The bright Sunday morning is busy as usual for the volunteers at the ACRES-wildlife rescue center. There has been another wild animal rescued last night, found while crossing the streets of Singapore. A group of volunteers are busy preparing feed for the rescued animals while others are doing the routine checks in the quarantine.
This is usual for the ACRES volunteers as there are a large number of wild animals found injured and abandoned throughout Singapore. These animals land in Singapore from all parts of the world mostly as a result of the illegal wildlife trade. There is a huge demand for exotic animals as pets, in the meat industry and in Traditional Chinese Medicine (TCM). Animals like tortoises, turtles, iguanas and slow lorises are captured from the wild and smuggled to cater to this demand. Some of them are highly endangered.
According to a 2015 report by the wildlife monitoring network Traffic, Singapore ranks among the top 10 countries in the illegal wildlife trade globally. Despite stringent laws in place, there has been a staggering scale of illegal wildlife trade in Singapore.
Ms Anbarasi Boopal, the Deputy Chief Executive of ACRES Wildlife Rescue Centre (AWRC), noticed this after a personal encounter with an abandoned Indian star tortoise around an HDB area. She soon realized there was no proper channel to rehabilitate and repatriate the animals rescued from the illegal trade or even native animals found injured.
With the help of ACRES founder Louis Ang and others, she contributed in establishing the ACRES Wildlife Rescue Center. Their mission was to rehabilitate the rescued animals and then give them a proper second chance in the wild.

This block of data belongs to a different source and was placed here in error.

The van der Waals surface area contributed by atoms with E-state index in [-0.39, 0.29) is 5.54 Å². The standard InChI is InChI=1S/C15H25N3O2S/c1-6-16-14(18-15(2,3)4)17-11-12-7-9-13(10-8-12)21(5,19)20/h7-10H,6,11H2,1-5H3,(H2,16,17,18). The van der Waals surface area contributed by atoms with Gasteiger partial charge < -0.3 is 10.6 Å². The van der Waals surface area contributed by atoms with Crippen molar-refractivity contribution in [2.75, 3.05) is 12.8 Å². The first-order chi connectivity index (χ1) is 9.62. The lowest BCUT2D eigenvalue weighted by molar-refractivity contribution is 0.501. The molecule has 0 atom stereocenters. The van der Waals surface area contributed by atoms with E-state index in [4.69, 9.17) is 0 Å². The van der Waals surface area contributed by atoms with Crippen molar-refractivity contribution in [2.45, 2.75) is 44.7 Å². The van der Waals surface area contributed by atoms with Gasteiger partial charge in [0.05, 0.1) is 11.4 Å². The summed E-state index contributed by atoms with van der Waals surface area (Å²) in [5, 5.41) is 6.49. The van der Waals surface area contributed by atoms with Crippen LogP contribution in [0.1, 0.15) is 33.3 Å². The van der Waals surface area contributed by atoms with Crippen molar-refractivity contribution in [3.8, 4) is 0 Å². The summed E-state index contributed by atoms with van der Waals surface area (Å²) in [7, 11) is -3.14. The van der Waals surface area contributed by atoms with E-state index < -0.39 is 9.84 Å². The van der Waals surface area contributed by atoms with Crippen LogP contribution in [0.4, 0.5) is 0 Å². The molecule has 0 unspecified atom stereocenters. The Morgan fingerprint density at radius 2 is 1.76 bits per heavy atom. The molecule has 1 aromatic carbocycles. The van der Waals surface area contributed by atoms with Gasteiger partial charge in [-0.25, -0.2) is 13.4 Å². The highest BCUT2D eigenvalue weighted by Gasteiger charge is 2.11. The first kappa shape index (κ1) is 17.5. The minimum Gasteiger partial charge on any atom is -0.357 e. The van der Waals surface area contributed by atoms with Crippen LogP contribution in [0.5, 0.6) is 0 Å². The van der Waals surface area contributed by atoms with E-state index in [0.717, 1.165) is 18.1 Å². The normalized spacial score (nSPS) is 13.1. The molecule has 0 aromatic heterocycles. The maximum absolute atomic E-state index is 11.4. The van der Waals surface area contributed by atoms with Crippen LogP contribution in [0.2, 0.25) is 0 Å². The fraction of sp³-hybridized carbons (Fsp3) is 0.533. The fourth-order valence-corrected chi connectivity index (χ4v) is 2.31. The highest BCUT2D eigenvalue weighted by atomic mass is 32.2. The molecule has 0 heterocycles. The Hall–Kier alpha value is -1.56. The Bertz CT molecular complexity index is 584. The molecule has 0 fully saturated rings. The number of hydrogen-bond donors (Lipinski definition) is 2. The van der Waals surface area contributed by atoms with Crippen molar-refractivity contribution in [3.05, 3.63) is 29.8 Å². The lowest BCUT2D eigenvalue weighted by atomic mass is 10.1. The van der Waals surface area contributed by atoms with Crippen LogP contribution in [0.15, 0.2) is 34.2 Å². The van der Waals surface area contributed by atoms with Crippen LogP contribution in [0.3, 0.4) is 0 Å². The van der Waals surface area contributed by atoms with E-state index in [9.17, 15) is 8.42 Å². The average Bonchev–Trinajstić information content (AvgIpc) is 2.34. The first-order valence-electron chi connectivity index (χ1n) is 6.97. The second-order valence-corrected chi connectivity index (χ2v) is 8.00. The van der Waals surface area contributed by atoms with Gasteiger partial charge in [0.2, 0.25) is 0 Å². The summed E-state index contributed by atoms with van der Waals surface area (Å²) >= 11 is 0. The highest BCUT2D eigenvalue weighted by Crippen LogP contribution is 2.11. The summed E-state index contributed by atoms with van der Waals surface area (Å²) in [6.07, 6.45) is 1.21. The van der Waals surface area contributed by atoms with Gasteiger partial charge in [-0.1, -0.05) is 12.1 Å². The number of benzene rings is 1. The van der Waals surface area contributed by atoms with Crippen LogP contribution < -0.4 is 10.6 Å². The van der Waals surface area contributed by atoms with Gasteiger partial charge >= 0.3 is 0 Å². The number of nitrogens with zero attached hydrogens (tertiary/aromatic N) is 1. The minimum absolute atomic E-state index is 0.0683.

AWRC was established in 2006. It has been a long journey since then. Till date, ACRES houses around 190 wild animals including turtles, tortoises, Iguanas, Python and recently some birds. These animals are found abandoned in refuse bins or are run over by vehicles. They are first treated by veterinary doctors at the AWRC.
Ms Anbarasi says ‘Most animals we receive come in an awful state and need to be treated for shell repair or internal organ damage.’ They are then taken care by trained volunteers and the permanent staff at AWRC. The habitat, food habits, behavior and special requirements are studied and taken care of, for each rescued animal. Volunteers give a keen attention to the abnormal signs and symptoms like a runny nose, feeding habits or constipation.
The other major task is to find the geographical origin of the animals so that they can be repatriated. This becomes especially crucial for the endangered species so that their numbers in the wild can be augmented.
Says Ms Anbarasi, ‘Finding where the animal came from can be time-consuming and expensive. It is done by following the trade trails, the study of physical features and or DNA testing. Once the geographical origin is identified, efforts are then made to contact those countries to send the animals back to their original habitats.’
The rescue centers in different countries liaise with each other to facilitate the repatriation process.
The tortoises and turtles are shipped in bags when they are young and small. They are exported in large numbers, sometimes in the range of thousands. Around 70% of them die due to suffocation/starvation during the transport.
Ms. Anbarasi thinks curiosity is the main reason for keeping turtles and tortoises as pets. It is usual for people to get bored of them after the initial excitement is doused as they live for really long. They also fall ill very often as they do not do very well in captivity. Eventually, they are abandoned.
Singapore was declared as the country of primary concern by the report prepared for the Convention on International Trade in Endangered Species of Wild Fauna and Flora (Cites) conference. Apart from the trade destination, Singapore is also used as a major trans-shipment point. Wild animals or animal parts are smuggled to countries like China or Vietnam.
ACRES have been doing the daunting task of making sure the animals are well taken care of and sent to their original habitats. They have also been trying to bring about policy level changes as that is where permanent changes are possible. To aid this process, they have a humane education program and camps to create awareness. A dialogue with the people on the other side of the fence is essential.
Apart from applauding the enormous task done by the volunteers at ACRES, we must spread the word and partake in the dialogue!